Creativity, Woven Together

It was 1997 when Jody Steensland met the man who would later become her husband. She didn't know it at the time. She also didn't know thatin the very same momentshe was meeting the art form that would change her story.

"He was wearing this bracelet," she remembers. "Stainless steel byzantine chain maille in a very unique weave. I had grown up in a small town, and I'd never seen anything like it." 

She was smitten. She kept seeing the guy, and she began experimenting with making chain maille jewelrystarting simple, of course. Nearly twenty years later, her relationships with both are still thriving. That one moment had given her the gift of her life's central relationship and her lifelong creative endeavor. 

Chain maille has a couple thousand years of history, and is best known for its use in sheets that can protect your body from a sword or a shark bite. But fine jewelry is a unique and striking use that is a bit more relevant to everyday life.

Along the way, Steensland began to wonder if she could begin selling her creations to the public, rather than just keeping them and giving them to friends. Her skills and craft had grown, and her intricate, made-from-scratch work was beginning to earn a reputation in the inland northwest. Maille and More Chainworks was born.

In 2011, she joined Pottery Place Plus in Spokane's Liberty Building. If you've been to Auntie's Bookstore, you may have found yourself wandering into this haven where local artists and craftspeople showcase and sell their passionately made goods. You may not have realized that it's one of longest-running art co-ops in the nation (open since the 1970s). For Steensland, being part of this community has taken things to the next level. She began in the guest artist program: each month, a different guest artist shows and sells at PPP, also visiting for demonstrations and/or a First Friday evening reception.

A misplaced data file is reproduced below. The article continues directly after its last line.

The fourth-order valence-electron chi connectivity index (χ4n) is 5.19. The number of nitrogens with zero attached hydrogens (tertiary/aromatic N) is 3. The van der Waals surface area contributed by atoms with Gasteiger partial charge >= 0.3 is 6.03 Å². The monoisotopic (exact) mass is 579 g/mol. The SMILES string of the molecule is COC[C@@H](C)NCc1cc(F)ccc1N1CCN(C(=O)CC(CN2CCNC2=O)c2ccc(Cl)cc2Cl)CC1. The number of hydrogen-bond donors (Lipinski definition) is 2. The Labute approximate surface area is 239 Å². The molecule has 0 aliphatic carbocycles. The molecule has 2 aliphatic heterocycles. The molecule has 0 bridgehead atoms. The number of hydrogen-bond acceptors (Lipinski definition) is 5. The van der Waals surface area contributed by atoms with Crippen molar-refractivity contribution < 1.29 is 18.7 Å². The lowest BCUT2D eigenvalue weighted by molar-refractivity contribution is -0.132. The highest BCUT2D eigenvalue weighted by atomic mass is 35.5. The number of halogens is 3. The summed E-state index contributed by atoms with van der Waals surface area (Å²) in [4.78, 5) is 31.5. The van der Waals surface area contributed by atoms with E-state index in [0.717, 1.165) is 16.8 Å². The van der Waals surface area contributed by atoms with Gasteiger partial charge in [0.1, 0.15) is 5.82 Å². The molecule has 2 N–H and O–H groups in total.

"I sold more than I had imagined I would," she says. "Not a ton, but enough to definitely signal to me that this is possible."

Since then, she has focused vocationally on her work and become a permanent member at Pottery Place Plus. She also sells her items at Echo Boutique, an upscale consignment shop in south downtown, and shows at renaissance fairs and art shows around the region. Her customers cherish the fully handmade pieces because the unique weaves are the fruit of Steensland's time-intensive creative process, not the mass-produced work of a factory.

"I don't buy any pre-made materials. It starts with the wire: lots and lots of wire," she says. 

But a visit to the Liberty Building to talk with Steensland reveals something obvious: wire isn't the only raw material at work here. Creativity, passion, hard work, and a community of supportive artists/family/friends/partners/patrons/customers are all woven together to make her life as a working artist possible.